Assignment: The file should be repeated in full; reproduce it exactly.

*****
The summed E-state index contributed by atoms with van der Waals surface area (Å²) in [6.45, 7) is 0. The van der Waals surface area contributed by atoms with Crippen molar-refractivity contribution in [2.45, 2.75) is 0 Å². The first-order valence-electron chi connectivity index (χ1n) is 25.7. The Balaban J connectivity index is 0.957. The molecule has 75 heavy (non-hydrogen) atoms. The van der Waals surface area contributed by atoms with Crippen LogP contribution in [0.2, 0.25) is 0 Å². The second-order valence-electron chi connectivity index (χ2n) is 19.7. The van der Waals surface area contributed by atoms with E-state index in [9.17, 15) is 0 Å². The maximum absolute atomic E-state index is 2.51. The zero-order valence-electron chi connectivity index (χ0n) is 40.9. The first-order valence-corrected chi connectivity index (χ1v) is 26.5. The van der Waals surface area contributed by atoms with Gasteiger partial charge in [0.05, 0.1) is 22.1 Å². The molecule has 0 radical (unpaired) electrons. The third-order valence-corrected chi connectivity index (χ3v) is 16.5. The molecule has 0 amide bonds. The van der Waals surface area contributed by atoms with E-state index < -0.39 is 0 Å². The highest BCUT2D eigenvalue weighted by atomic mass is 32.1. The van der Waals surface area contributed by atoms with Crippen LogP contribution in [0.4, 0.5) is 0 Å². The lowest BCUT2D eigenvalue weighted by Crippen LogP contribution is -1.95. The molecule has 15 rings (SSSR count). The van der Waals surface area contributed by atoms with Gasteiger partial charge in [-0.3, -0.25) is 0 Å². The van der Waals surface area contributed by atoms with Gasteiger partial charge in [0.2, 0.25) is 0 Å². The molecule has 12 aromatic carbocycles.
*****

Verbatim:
The summed E-state index contributed by atoms with van der Waals surface area (Å²) in [6.45, 7) is 0. The van der Waals surface area contributed by atoms with Crippen molar-refractivity contribution in [2.45, 2.75) is 0 Å². The first-order valence-electron chi connectivity index (χ1n) is 25.7. The Balaban J connectivity index is 0.957. The molecule has 75 heavy (non-hydrogen) atoms. The van der Waals surface area contributed by atoms with Crippen LogP contribution in [0.2, 0.25) is 0 Å². The second-order valence-electron chi connectivity index (χ2n) is 19.7. The van der Waals surface area contributed by atoms with E-state index in [9.17, 15) is 0 Å². The maximum absolute atomic E-state index is 2.51. The zero-order valence-electron chi connectivity index (χ0n) is 40.9. The first-order valence-corrected chi connectivity index (χ1v) is 26.5. The van der Waals surface area contributed by atoms with Gasteiger partial charge in [0.05, 0.1) is 22.1 Å². The molecule has 0 radical (unpaired) electrons. The third-order valence-corrected chi connectivity index (χ3v) is 16.5. The molecule has 0 amide bonds. The van der Waals surface area contributed by atoms with E-state index < -0.39 is 0 Å². The highest BCUT2D eigenvalue weighted by atomic mass is 32.1. The van der Waals surface area contributed by atoms with Crippen LogP contribution in [0.4, 0.5) is 0 Å². The lowest BCUT2D eigenvalue weighted by Crippen LogP contribution is -1.95. The molecule has 15 rings (SSSR count). The van der Waals surface area contributed by atoms with Gasteiger partial charge in [-0.3, -0.25) is 0 Å². The van der Waals surface area contributed by atoms with Gasteiger partial charge in [0.2, 0.25) is 0 Å². The molecule has 12 aromatic carbocycles.